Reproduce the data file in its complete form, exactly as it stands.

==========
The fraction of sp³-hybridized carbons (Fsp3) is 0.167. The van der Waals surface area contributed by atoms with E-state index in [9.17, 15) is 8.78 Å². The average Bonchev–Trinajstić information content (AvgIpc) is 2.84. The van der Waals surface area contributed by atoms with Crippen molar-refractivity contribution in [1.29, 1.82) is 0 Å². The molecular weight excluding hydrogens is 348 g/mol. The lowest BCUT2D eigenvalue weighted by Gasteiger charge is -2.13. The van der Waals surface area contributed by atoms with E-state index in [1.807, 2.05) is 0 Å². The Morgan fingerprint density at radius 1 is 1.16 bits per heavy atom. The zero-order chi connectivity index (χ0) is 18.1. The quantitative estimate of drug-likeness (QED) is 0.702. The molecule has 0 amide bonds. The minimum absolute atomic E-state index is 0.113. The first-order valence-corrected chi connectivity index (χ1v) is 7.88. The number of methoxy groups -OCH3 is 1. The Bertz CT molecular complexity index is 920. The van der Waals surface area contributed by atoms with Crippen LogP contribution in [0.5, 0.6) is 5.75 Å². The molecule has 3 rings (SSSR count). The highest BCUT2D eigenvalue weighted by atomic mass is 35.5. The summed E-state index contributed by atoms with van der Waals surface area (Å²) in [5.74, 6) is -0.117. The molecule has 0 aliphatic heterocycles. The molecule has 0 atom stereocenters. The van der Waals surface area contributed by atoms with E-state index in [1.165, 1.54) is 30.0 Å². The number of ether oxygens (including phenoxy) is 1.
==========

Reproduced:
The fraction of sp³-hybridized carbons (Fsp3) is 0.167. The van der Waals surface area contributed by atoms with E-state index in [9.17, 15) is 8.78 Å². The average Bonchev–Trinajstić information content (AvgIpc) is 2.84. The van der Waals surface area contributed by atoms with Crippen molar-refractivity contribution in [1.29, 1.82) is 0 Å². The molecular weight excluding hydrogens is 348 g/mol. The lowest BCUT2D eigenvalue weighted by Gasteiger charge is -2.13. The van der Waals surface area contributed by atoms with E-state index in [1.807, 2.05) is 0 Å². The Morgan fingerprint density at radius 1 is 1.16 bits per heavy atom. The zero-order chi connectivity index (χ0) is 18.1. The quantitative estimate of drug-likeness (QED) is 0.702. The molecule has 0 amide bonds. The minimum absolute atomic E-state index is 0.113. The first-order valence-corrected chi connectivity index (χ1v) is 7.88. The number of methoxy groups -OCH3 is 1. The Bertz CT molecular complexity index is 920. The van der Waals surface area contributed by atoms with Crippen LogP contribution in [0.5, 0.6) is 5.75 Å². The molecule has 3 rings (SSSR count). The highest BCUT2D eigenvalue weighted by atomic mass is 35.5. The summed E-state index contributed by atoms with van der Waals surface area (Å²) in [5.74, 6) is -0.117. The molecule has 0 aliphatic heterocycles. The molecule has 0 atom stereocenters. The van der Waals surface area contributed by atoms with E-state index in [1.165, 1.54) is 30.0 Å². The number of ether oxygens (including phenoxy) is 1.